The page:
Badshah, it’s clear, cleaned much of the muck Yo Yo had left in his wake. Still objects of desire, Badshah dedicated his songs to women who all had agency. He exaggerated his masculinity with an irony that wouldn’t leave feminists irate. Barring the odd number, he never rendered alcohol or cannabis exotic.

Much of Yo Yo Honey Singh’s repertoire never exceeded the triad of women, booze and drugs. His decadence bordered on debauchery all too often. At a concert in March 2016, he said he was a Rolls Royce while Badshah was only a Nano. Asked about the jibe in an interview later that year, Badshah said, “I have a lot of answers I could give to that, but I hope he comes back and gives us a good song.” Our collective intrigue only fuels such rivalries, but Badshah, it’s clear, cleaned much of the muck Yo Yo had left in his wake. Still objects of desire, Badshah dedicated his songs to women who all had agency. He exaggerated his masculinity with an irony that wouldn’t leave feminists irate. Barring the odd number, he never rendered alcohol or cannabis exotic. Rappers are seldom gentlemen, but it was endearing to see B-A-D Shah still look out of place when surrounded by women near a swimming pool.

***

Before he adopted ‘Badshah’ as his name, Aditya Prateek Singh Sisodia was, by all accounts, a nerd. Trained to become a civil engineer, Aditya was once obsessed with mathematics. Given that rap is all about meter, his love for numbers apparently serves him well, even when he is ad-libbing lines to put his toddler of a daughter to sleep. Once he has finished working on a track, he takes it to his loyal yet discerning set of fans—his cousins and also Diljit Dosanjh. “I respect him and his opinion,” Badshah had said in 2017. Their song ‘Proper Patola’ (2013) was a spontaneous collaboration. One listen and Diljit is said to have been hooked. We presume theirs is a natural affinity. They’re both deferential and polite when faced with a camera. More than that, they share a fetish for shoes. Badshah owns over 500 pairs. Kanye West, a clear inspiration, runs his own fashion line—Yeezy. Badshah now has BADFIT.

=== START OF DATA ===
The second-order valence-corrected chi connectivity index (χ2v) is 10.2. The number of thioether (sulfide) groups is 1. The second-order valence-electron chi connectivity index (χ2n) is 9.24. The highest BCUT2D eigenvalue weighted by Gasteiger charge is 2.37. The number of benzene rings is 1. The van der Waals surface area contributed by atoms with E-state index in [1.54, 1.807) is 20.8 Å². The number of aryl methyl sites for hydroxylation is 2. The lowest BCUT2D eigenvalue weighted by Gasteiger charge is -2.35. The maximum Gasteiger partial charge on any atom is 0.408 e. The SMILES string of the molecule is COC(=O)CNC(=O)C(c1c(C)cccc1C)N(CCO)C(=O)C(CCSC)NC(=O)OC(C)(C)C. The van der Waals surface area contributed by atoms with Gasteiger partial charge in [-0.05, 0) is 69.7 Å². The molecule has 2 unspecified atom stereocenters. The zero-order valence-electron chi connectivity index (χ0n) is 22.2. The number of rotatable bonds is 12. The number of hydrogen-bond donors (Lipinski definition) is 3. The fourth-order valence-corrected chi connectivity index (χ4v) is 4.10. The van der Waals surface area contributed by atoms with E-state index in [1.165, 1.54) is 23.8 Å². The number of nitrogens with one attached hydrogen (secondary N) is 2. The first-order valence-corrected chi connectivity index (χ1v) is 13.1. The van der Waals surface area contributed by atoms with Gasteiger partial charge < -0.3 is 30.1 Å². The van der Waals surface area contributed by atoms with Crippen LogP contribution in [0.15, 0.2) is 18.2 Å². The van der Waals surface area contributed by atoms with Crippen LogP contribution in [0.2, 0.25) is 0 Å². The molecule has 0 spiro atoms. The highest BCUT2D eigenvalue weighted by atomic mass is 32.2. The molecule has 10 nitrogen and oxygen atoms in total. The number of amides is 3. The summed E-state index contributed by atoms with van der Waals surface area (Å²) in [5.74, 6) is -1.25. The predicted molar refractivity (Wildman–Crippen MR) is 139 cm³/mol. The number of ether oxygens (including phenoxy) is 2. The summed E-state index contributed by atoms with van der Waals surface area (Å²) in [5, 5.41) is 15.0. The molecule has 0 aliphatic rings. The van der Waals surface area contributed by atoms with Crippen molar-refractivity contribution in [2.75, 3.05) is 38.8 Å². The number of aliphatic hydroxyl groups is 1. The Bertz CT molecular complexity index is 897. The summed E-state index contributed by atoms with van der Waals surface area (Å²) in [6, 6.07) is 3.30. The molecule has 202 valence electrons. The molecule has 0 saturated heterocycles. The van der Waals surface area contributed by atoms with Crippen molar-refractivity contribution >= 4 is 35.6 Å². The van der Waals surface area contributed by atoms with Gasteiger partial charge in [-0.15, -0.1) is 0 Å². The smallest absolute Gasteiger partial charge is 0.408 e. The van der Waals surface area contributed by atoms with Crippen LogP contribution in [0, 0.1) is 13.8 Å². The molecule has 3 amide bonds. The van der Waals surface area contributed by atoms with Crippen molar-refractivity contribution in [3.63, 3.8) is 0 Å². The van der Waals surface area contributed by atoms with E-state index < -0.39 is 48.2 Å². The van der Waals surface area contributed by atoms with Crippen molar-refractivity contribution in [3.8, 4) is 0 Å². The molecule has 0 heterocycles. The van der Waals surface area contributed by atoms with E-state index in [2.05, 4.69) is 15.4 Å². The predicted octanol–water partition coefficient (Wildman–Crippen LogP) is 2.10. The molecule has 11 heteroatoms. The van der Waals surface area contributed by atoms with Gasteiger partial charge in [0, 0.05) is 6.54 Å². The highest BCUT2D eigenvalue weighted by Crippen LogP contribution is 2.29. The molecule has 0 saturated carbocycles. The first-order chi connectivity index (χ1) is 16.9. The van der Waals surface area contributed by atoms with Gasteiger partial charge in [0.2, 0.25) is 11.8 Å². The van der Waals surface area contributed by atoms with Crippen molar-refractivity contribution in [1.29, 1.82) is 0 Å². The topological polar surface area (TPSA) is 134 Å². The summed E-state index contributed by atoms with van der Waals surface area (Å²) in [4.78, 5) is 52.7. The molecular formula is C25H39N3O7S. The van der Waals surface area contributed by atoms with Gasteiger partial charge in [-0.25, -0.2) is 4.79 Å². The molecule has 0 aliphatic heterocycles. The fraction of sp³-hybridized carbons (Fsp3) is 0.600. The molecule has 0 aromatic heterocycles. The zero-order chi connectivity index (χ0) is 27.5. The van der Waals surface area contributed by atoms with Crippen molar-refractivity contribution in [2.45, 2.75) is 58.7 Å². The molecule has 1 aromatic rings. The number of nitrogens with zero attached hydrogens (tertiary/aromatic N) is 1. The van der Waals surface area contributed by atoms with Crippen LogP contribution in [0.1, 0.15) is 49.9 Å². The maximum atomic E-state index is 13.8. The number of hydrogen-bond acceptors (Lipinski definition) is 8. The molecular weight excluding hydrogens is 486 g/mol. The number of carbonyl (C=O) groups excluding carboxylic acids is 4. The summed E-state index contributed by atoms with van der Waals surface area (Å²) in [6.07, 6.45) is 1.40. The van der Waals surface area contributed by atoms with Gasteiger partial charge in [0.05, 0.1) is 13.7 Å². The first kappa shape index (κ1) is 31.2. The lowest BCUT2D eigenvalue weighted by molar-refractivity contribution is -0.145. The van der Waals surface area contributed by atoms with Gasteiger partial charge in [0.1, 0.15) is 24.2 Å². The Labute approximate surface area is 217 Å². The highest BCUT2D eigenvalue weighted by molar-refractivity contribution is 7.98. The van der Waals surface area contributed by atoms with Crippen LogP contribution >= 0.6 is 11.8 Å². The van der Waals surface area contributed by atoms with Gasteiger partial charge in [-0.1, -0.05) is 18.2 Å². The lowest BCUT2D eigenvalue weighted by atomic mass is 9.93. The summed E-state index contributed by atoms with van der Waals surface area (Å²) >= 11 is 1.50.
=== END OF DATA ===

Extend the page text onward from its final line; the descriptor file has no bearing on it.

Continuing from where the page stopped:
Badshah had once confessed that the majority of the people he saw seemed depressed. “I just want to give them three minutes to dance their heart out,” he had said. Though the therapeutic value of his tunes is hard to assess, it can safely be said that his music has slowly matured.  

Badshah’s nods to the West often leave him a target for criticism. Unused to the idea of a tribute, India still uses its 90s remix as a yardstick for what Badshah intends as a homage. His adaptations ‘Kala Chashma’ (2016) and ‘Humma Humma’ (2016) were both mocked for being inauthentic. “But you haven’t changed anything” was the common refrain. In his defence, Badshah told interviewer Rajeev Masand, “It’s like appearing for a CAT examination. The questions you leave out matter more than the ones you attempt. I didn’t want mess these songs up.” As far as his social media critics go, he quipped, “Funny how party-hoppers at night suddenly become intellectuals in the morning.” Badshah could have just quoted numbers instead. ‘Kala Chashma’ now has 415 million hits on YouTube, while ‘Humma Humma’ has 229 million.  

Badshah had once confessed that the majority of the people he saw seemed depressed. “I just want to give them three minutes to dance their heart out,” he had said. Though the therapeutic value of his tunes is hard to assess, it can safely be said that his music has slowly matured. Badshah is scared he’ll produce duds, but his two other fears are being repetitive and dated. Indian rappers, we’ve seen, all have a shelf life. Their song-writing rarely evolves. Badshah, though, seems to have a few more tricks. The musician once claimed, “I’m Badshah, I do whatever I want.” Luckily, he had said that with a laugh.